The New York Times has four categories for the multimedia they use on their website: interactives, photography, videos and podcast. Photographs and videos almost always accompany front page and breaking news stories. Podcast and interactives are general used in opinion and filler stories.

The Washington Post has three main categories for their multimedia: photos/slideshows, videos and blogs. They use their blog section as a way to prompt discussion with their readers.

Both the New York Times and Washington Post use social media outlets like Facebook and Twitter, allowing readers to comment and repost their stories.

These uses of multimedia help to further tell the story by adding visual details and opportunity for people to discuss issues in a public forum.

Analysis - Attribution

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Many of the details reported about the Duluth flooding by the Star Tribune are observational and matters of public record, such as the amount of rain fall and the location of damage. The reporter also included information from Duluth's mayor, a Duluth police officer, the spokesman for the National Weather Service, the community relations director for the local sanitation district, eye-witnesses and "officials" that were not named specifically.

The story was broken down into different sections discussing different effects of the flooding. Each section seemed to have an "expert" source. However, the mayor and National Weather Service spokesman were quoted through the entire story. Using these two sources frequently adds validity to the details, especially when reporting the scope and severity of the flooding. To avoid confusion, their titles were reiterated with their names on the second page of the report, after not being used for a while.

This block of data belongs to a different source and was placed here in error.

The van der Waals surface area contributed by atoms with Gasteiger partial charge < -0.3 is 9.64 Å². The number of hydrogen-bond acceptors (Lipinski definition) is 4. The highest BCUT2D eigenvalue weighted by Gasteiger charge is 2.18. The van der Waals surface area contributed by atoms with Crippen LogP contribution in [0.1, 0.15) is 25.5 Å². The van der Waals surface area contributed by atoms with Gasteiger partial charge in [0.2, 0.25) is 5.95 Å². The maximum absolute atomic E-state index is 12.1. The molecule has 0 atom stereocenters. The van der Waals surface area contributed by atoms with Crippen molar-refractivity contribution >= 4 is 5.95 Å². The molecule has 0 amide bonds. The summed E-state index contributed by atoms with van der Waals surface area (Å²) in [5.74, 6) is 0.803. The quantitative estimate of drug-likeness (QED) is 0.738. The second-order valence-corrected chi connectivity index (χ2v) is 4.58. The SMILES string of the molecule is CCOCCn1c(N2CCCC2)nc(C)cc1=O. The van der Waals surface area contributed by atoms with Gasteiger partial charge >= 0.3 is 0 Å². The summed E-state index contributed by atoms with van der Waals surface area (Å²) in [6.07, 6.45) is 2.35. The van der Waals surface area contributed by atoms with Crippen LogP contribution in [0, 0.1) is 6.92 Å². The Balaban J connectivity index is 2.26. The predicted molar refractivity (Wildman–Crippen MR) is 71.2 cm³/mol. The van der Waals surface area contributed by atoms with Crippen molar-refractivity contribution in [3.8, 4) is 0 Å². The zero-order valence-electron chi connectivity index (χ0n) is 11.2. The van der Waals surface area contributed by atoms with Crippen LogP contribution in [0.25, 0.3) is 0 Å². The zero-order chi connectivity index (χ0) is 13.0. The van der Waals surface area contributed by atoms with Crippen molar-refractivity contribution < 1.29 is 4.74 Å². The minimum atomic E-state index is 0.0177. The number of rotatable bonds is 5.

Analysis - Leads

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"Nik Wallenda has become the first person to tightrope walk directly over Niagara Falls, crossing through the falls' famous mists and gusts in less than a half hour Friday night while tethered to a wire at the insistence of the network televising the stunt," begins the USA Today report.

Although a bit wordy, this lead clearly defines the what (Niagara Falls crossing,) who (Nik Wallenda,) where (Niagara Falls,) and when (Friday night,) of the story. If I were writing this story, however, I would re-consider using the stunt-man's name in the lead. It is not necessarily recognizable by the general public. The fact that he is in the seventh generation of a family of circus performers and tightrope walkers would mean more to a reader than an unfamiliar name.

Including the last bit, "while tethered to a wire at the insistence of the network televising the stunt," implies a bit of conflict to the otherwise simple story. He attempted the crossing and it went on without a hitch. This was the first time Wallenda has ever used a harness in any of his stunts and only did so because ABC insisted on it. I think this use of "conflict" may be a bit of a reach.